Jessica Tandy

Family tree of Jessica Tandy

Actor

EnglishBorn Jessie Alice Tandy

British actress

Born on June 7, 1909 in Hackney, London, England , United Kingdom

Died on September 11, 1994 in Easton, Connecticut , United States

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Jessie Alice Tandy (7 June 1909 – 11 September 1994) was an English-American actress. Tandy appeared in over 100 stage productions and had more than 60 roles in film and TV, receiving an Academy Award, four Tony Awards, a BAFTA Award, a Golden Globe Award, and a Primetime Emmy Award. She won a Tony Award for Best Actress in a Play for playing Blanche DuBois in the original Broadway production of A Streetcar Named Desire in 1948, also winning for The Gin Game and Foxfire. Her films included Alfred Hitchcock's The Birds, Cocoon, Fried Green Tomatoes, and Nobody's Fool. At 80, she became the oldest actress to win the Academy Award for Best Actress for her role in Driving Miss Daisy.

...   Jessie Alice Tandy (7 June 1909 – 11 September 1994) was an English-American actress. Tandy appeared in over 100 stage productions and had more than 60 roles in film and TV, receiving an Academy Award, four Tony Awards, a BAFTA Award, a Golden Globe Award, and a Primetime Emmy Award. She won a Tony Award for Best Actress in a Play for playing Blanche DuBois in the original Broadway production of A Streetcar Named Desire in 1948, also winning for The Gin Game and Foxfire. Her films included Alfred Hitchcock's The Birds, Cocoon, Fried Green Tomatoes, and Nobody's Fool. At 80, she became the oldest actress to win the Academy Award for Best Actress for her role in Driving Miss Daisy.


Early life
The youngest of three siblings, Tandy was born in Geldeston Road in Hackney, London, to Harry Tandy and his wife, Jessie Helen Horspool. Her mother was from a large fenland family in Wisbech, Cambridgeshire, and the head of a school for mentally handicapped children, and her father was a travelling salesman for a rope manufacturer. She was educated at Dame Alice Owen's School in Islington.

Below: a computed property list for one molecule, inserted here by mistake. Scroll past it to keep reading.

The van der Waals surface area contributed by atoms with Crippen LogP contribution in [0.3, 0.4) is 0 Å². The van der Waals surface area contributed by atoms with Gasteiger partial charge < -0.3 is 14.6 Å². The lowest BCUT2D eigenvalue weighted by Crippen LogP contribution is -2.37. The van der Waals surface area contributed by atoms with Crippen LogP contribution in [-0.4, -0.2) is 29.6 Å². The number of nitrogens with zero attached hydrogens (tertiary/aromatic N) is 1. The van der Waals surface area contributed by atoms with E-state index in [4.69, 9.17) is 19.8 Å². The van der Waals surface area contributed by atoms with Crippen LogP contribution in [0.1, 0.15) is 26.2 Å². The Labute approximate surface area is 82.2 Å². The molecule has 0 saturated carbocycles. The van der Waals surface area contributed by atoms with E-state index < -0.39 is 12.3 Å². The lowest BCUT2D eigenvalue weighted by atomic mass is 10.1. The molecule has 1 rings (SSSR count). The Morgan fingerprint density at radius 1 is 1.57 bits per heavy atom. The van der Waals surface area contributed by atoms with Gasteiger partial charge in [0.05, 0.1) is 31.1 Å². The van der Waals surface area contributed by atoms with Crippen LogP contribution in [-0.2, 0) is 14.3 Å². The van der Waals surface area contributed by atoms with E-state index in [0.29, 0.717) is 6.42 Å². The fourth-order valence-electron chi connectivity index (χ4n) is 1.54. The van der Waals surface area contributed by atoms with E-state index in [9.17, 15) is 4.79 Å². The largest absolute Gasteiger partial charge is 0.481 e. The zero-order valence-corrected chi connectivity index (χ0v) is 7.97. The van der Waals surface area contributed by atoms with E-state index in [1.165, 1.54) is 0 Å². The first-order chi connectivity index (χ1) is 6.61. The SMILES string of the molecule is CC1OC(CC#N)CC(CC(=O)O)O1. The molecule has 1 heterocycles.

Her father died when she was 12, and her mother subsequently taught evening courses to earn an income. Her brother Edward was later a prisoner of war of the Japanese in Asia.


Acting career

Tandy was 18 years old when she made her professional debut on the London stage in 1927. During the 1930s, she acted in many plays in London's West End, playing Ophelia (opposite John Gielgud's legendary Hamlet) and Katherine (opposite Laurence Olivier's Henry V).
She entered films in Britain, but after her marriage to Jack Hawkins failed, she moved to the United States hoping to find better roles. During her time as a leading actress on the stage in London, she often had to fight over roles with her two rivals, Peggy Ashcroft and Celia Johnson. In the following years, she played supporting roles in several Hollywood films.
Like many stage actors, Tandy also worked in radio. Among other programs, she was a regular on Mandrake the Magician (as Princess Narda), and then with her second husband Hume Cronyn in The Marriage which ran on radio from 1953 to 1954, and then segued onto television.
She made her American film debut in The Seventh Cross (1944, appearing alongside Cronyn). She had supporting appearances in The Valley of Decision (1945), The Green Years (1946, as Cronyn's daughter), Dragonwyck (1946) starring Gene Tierney and Vincent Price and Forever Amber (1947). She appeared as the insomniac murderess in A Woman's Vengeance (1948), a film noir adapted by Aldous Huxley from his short story "The Gioconda Smile".
Over the next three decades, her film career continued sporadically while she found better roles on the stage. Her roles during this time included The Desert Fox: The Story of Rommel (1951) opposite James Mason, The Light in the Forest (1958), and a role as a domineering mother in Alfred Hitchcock's film The Birds (1963).